At night, from the positions north of Walkers Ridge stretching through the ranges to Hill 60, mule columns looked after by men of the Indian Mule Cart Corps brought material for evacuation to Williams Pier. Once on flat ground and heading south for North Beach, these columns passed a stretch of coast opposite the Snipers Nest where they could undoubtedly be heard by Turkish patrols. However, as the mules were constantly going up the line with supplies, there was nothing to tell the enemy that they were now returning, equally heavily laden. Moreover, so skilled were the Indian handlers that hardly any noise was made. Encountering a column, an Australian confided to his diary:
At once I thoughtMy goodness, if the Turks dont see all this as it goes along they must be blind. But as I went along behind them I began to notice how silently these mules behaved. They had big loads, but they were perfectly quiet. They made no sound at all as they walked except for the slight jingle of a chain now and then . I doubt if you could have heard the slightest noise . I doubt if at 1,000 yards [915 metres] you could see them at all-possibly just a black serpentine streak.
[Quoted in C E W Bean, The Story of Anzac, Sydney, 1924, Vol II, p.866]
Although much equipment was removed from Anzac, a great deal, especially foodstuffs, was left behind or destroyed.
So well were the objectives of the first two stages kept secret from all but those who needed to know, that it was not until the second week in December that the ordinary soldiers realised that a full-scale evacuation was in progress. Charles Bean felt that everyone knew by 13 December. Mens reactions varied, but a common sorrow was the thought of leaving behind their dead comrades. Bean noted how many now spent time in the small Anzac cemeteries tidying up the graves.
On the nights of 18-19 and 19-20 December the final 20 000 Anzacs were taken off. On 19 December, the British cruiser HMS Grafton lay in off North Beach ready to take the soldiers on board and, if necessary, to open fire on any enemy attempt to hinder this final withdrawal. An observer on the Grafton noted:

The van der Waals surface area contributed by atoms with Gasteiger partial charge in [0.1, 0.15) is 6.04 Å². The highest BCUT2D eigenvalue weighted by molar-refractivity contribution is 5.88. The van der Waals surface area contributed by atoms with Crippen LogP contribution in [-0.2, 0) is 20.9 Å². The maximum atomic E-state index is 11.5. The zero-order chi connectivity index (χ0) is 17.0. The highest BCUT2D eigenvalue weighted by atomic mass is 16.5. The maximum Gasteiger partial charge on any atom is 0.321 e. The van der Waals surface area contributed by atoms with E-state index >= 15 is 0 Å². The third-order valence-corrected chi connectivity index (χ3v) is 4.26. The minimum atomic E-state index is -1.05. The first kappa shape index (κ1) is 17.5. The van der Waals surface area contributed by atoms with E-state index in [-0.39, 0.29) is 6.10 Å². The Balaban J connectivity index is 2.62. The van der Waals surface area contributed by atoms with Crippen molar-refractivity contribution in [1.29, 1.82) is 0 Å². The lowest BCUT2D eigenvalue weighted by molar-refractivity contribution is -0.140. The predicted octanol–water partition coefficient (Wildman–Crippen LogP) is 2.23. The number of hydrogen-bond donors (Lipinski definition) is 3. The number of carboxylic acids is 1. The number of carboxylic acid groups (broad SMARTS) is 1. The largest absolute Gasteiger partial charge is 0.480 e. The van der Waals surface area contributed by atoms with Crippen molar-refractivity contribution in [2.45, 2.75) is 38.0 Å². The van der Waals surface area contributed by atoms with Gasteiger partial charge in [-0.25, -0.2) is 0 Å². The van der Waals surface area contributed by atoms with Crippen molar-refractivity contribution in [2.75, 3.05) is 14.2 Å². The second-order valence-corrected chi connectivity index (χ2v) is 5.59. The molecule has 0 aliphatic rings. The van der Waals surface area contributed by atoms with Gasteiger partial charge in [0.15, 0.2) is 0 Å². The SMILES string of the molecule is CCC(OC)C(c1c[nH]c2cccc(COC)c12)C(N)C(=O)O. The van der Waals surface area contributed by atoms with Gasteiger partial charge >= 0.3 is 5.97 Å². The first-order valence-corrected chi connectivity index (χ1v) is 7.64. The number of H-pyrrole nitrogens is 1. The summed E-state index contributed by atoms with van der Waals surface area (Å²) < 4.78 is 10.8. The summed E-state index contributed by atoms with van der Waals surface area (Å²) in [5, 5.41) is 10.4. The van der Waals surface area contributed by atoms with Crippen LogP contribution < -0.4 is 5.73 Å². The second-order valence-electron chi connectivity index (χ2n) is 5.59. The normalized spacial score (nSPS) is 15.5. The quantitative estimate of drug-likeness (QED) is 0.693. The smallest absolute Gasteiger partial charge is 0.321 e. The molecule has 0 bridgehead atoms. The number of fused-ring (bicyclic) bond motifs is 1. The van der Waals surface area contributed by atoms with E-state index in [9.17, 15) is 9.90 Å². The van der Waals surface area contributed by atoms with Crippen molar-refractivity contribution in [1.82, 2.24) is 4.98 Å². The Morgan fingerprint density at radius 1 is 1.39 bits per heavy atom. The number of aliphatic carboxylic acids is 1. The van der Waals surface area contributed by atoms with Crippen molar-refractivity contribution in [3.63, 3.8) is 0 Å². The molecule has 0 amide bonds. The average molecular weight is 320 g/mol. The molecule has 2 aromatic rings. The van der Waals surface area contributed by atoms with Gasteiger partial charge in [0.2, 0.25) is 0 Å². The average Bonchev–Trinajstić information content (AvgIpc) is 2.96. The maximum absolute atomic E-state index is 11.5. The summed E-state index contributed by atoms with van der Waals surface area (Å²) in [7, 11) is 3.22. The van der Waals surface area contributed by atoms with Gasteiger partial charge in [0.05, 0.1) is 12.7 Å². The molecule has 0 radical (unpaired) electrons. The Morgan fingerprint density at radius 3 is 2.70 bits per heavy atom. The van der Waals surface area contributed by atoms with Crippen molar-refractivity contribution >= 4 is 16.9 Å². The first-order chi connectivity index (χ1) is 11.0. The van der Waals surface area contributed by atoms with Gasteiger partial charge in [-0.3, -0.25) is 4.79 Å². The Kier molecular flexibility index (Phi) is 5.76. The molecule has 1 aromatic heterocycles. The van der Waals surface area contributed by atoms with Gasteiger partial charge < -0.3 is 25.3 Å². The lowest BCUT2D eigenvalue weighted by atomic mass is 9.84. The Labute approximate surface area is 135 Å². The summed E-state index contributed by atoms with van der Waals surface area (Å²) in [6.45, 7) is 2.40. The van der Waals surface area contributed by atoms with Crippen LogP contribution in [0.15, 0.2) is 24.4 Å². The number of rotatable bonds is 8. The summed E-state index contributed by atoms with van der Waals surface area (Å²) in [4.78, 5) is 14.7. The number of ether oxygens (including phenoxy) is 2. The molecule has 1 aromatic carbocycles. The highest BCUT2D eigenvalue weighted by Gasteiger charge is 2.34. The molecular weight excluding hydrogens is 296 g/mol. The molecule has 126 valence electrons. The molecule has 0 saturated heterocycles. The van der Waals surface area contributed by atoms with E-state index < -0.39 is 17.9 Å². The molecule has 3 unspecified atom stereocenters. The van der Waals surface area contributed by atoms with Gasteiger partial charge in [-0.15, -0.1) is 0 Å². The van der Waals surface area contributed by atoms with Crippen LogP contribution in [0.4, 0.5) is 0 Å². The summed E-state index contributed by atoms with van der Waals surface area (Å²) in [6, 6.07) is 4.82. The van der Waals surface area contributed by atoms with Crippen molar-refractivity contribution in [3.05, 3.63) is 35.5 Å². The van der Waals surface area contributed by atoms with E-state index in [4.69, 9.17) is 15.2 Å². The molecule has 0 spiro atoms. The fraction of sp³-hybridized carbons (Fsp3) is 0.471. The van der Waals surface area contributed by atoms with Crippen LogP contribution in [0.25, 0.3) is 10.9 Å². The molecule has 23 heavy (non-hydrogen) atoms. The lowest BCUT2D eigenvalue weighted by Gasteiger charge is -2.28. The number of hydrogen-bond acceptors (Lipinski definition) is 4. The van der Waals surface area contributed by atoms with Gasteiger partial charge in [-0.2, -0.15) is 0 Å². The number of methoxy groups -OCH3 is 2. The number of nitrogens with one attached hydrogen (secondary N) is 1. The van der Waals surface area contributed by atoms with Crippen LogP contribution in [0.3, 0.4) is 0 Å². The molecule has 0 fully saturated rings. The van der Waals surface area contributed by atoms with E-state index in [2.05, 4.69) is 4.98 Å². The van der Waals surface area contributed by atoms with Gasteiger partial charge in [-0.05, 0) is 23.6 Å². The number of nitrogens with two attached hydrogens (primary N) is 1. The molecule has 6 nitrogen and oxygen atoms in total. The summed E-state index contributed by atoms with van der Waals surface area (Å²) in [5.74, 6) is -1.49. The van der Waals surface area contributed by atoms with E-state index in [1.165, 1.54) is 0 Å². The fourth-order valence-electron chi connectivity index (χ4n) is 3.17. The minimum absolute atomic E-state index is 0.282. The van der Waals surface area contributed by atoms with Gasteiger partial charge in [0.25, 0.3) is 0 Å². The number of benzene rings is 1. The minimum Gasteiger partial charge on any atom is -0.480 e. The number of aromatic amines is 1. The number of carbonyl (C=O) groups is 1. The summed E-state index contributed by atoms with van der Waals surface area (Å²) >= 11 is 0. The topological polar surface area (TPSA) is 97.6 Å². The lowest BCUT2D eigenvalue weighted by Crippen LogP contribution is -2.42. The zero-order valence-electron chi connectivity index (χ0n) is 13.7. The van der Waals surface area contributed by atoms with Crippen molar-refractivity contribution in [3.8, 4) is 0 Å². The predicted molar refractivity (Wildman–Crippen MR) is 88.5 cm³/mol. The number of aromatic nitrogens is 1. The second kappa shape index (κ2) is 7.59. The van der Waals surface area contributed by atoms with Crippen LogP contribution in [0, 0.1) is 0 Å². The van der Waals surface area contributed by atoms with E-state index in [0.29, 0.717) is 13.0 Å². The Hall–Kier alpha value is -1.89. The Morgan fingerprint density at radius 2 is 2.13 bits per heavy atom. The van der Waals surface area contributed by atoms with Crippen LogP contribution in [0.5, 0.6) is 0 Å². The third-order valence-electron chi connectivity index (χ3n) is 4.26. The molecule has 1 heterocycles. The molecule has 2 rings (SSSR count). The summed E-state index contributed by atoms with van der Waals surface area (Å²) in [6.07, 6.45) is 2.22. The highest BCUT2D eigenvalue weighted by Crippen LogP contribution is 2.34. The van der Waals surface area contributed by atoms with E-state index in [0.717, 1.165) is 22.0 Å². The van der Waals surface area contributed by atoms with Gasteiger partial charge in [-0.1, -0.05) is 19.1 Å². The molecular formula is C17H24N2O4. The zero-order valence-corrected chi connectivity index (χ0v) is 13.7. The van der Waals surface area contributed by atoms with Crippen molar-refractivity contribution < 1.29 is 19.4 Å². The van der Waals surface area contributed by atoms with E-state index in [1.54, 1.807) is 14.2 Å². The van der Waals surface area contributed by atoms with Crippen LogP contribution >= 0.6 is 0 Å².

It is about 9 o'clock. An ideal night for the job. No ships (only a few lights) visible at Suvla. One ship about a mile on our port beam. Barely a wrinkle on the water. Soft air from the north. Moon at present quite invisible. The wash of the destroyer has been lapping against our sides like wavelets at the edge of a pond.
10.00 pm- Three ships just gone in
10.35 pm- Five trawlers coming out with cutters in tow.
On 19 December just 10 000 men held the lines of trenches from Boltons Ridge in the south to Hill 60 in the north. The day was spent in constant activity aimed at convincing their watchful enemy that things were proceeding as normal. At 2.15 pm the British started a feint attack at Helles to distract the Turks. At dusk the rear guard began leaving for the beach until finally there were but 1500 left in all those miles of dark trench. Company Sergeant Major Joe Gasparich, Auckland Infantry Battalion, was among the last to depart in the early hours of 20 December:
I came down - I got off my perch (the firing step) [and] I walked through the trench and the floor of the trench was frozen hard and when I brought my feet down they echoed right through the trench, down the gully, right down, and you could hear this echo running ahead Talk about empty, I didnt see a soul It was a lonely feeling.
[Gasparich, quoted in C Pugsley, Gallipoli The New Zealand Story, London, 1984, p.343]
By 4.00 am, 20 December 1915, a handful of men were left at North Beach. Among these was the commander of the Rear Party, Colonel J Paton, from Waratah, Sydney. At 4.10 am, Paton, having waited ten minutes for any last Anzac straggler, declared the evacuation complete and sailed off. The Anzacs had successfully left Gallipoli with hardly a casualty.
On 19 December, as he waited to go, Company Quarter Master Sergeant A L Guppy, 14th Battalion, of Benalla, Victoria, confided his feelings in verse to his diary. His words probably spoke for them all:
Not only muffled is our tread
To cheat the foe,
We fear to rouse our honoured dead
To hear us go.
Sleep sound, old friends- the keenest smart
Which, more than failure, wounds the heart,
Is thus to leave you- thus to part,
[Guppy, quoted in B Gammage, The Broken Years Australian Soldiers in the Great War, Penguin Books, 1975, p.110]